Another Compounding Pharmacy, Pallimed, Announces Recall

Contaminated drug lawyers at Pintas & Mullins Law Firm announce yet another recall initiated by a compounding pharmacy, this time Pallimed Solutions of Woburn, Massachusetts. The company is recalling all sterile compound products distributed since January 1, 2013.

The recalled products from this pharmacy were distributed to patients and healthcare facilities in 21 states, including California, Florida, Illinois, New York, Texas, and Wisconsin. The FDA is urging anyone who received Pallimed products to immediately discontinue use and return the product to Pallimed. All consumers receiving recalled products – which include eye treatments, erectile dysfunction, and hormone replacement therapies – can expect to be notified by the company via telephone, fax, or mail. A comprehensive list of all recalled products can also be found here.

Regulators reportedly found foreign matter in certain vials of drugs used for injections at the pharmacy, causing the state board to order Pallimed to stop producing its sterile products. The board also required Pallimed to quarantine the products in its possession, and initiate this recall to avoid any patient infections from the contamination. The pharmacy will continue to produce and distribute its non-sterile products.

State and federal governments have significantly increased the oversight into compounding pharmacies after the outbreak of fungal meningitis in 2012, which continues to infect patients still today. The facility responsible for the outbreak, the New England Compounding Center, is also located in Massachusetts, only about 30 miles from Boston, where the Department of Public Health operates from. The fungal meningitis outbreak has so far killed about 50 people and injured more than 700 others.

The New England Compounding Center is now facing dozens of lawsuits from the mold contamination and recently filed for bankruptcy protection. Dozens if not hundreds of other affected patients are expected to file lawsuits in the months to come, as patients continue to be infected.

This most recent recall comes only about a week after another compounding pharmacy, Clinical Specialties, recalled its Avastin medications after one man died and dozens of others were sickened. This recall was announced after five initial reports were released of patients contracting eye infections from the drug, which was contaminated with bacteria. Avastin is an intravenous cancer drug, although Clinical Specialties allocated it into smaller doses to treat patients suffering from wet macular degeneration, an eye condition.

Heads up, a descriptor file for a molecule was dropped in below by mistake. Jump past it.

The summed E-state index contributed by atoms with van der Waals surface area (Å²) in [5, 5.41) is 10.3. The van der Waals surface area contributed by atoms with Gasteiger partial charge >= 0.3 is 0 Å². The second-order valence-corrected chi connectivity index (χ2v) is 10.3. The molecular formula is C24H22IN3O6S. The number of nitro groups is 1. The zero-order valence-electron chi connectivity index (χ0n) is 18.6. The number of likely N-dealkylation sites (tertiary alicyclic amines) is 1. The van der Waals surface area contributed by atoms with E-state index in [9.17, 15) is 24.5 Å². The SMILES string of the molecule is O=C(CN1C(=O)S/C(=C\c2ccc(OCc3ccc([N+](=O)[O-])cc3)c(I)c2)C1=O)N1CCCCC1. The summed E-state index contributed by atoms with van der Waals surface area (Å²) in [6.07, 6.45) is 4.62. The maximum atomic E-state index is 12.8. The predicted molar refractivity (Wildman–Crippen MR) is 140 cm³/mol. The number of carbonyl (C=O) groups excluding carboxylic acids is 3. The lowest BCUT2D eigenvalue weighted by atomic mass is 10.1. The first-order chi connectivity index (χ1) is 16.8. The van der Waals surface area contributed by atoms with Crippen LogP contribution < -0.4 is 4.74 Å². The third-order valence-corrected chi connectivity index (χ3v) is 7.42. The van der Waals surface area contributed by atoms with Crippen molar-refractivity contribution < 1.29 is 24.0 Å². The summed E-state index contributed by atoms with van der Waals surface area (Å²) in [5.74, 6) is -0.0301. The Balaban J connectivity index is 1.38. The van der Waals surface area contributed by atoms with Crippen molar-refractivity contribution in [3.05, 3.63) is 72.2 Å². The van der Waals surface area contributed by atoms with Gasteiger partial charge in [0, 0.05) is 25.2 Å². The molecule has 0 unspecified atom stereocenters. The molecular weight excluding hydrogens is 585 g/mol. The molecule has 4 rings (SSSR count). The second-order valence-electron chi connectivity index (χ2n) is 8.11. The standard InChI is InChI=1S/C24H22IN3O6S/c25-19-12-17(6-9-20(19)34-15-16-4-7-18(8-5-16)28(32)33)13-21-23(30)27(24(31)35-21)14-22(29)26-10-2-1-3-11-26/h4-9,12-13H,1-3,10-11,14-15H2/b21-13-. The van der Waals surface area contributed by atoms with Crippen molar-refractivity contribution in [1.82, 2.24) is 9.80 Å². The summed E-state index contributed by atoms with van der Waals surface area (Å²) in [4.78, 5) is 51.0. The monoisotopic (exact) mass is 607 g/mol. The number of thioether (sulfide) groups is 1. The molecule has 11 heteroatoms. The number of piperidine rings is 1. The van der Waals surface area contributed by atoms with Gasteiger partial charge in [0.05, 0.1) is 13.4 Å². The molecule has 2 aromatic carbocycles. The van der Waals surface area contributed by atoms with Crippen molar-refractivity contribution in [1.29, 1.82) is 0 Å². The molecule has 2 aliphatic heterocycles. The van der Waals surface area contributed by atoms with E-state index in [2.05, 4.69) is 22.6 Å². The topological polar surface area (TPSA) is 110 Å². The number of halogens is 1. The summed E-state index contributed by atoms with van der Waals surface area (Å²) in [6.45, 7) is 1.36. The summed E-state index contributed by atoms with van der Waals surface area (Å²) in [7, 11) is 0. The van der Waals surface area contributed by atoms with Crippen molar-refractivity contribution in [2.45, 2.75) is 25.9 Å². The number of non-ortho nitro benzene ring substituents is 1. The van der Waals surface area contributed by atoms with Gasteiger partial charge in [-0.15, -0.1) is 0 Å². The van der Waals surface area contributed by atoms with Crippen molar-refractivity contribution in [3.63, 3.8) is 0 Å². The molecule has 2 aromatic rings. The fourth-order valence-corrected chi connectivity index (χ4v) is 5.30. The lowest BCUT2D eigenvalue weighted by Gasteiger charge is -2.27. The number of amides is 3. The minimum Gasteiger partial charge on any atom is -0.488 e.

A third compounding pharmacy recall was recently announced from New Jersey’s Med Prep Consulting, which suspended its operations when mold particles were visible in some of its IV medications. The pharmacy agreed to cease manufacturing and shipping while the syringes, bags, and vials of premixed solutions were recalled. Mold was found in at least five bags of vital injections drugs at a Connecticut hospital, which sparked the recall.

Due to the recent fatal contaminations, state and federal authorities have significantly increased the scrutiny over compounding pharmacies, which undoubtedly led to the two most recent recalls at Clinical Specialties and Pallimed. This increase in oversight, however, is long overdue, as experts state that the deadly outbreak of fungal meningitis was merely a calamity waiting to happen.

This is because compounding pharmacies are not as strongly regulated as major drug manufacturers, such as Pfizer or Johnson & Johnson. Compounding pharmacies mix specific drugs for individual patients, which is something larger drug companies do not do. Unfortunately, these new, specialized drugs are not subject to FDA-approval, and are mixed in facilities that are not consistently inspected.

In December 2012, the state ordered Pallimed to cease manufacturing of its sildenafil citrate drug (better known as Viagra), because it was being mixed with improper ingredients. Pallimed is one of the largest sterile compounding pharmacies in Massachusetts, so the recalls it initiates affect patients and facilities in areas throughout the country, not just in New England.

Dangerous drug lawyers at Pintas & Mullins Law Firm urge patients to stay up-to-date with recalls and safety alerts from compounding pharmacies, as the government continues to head investigations into these facilities. If you were harmed by a drug manufactured at Pallimed, the New England Compounding Center, Med Prep, or Clinical Specialties, you may have the right to compensation, and should contact a skilled attorney as soon as possible.

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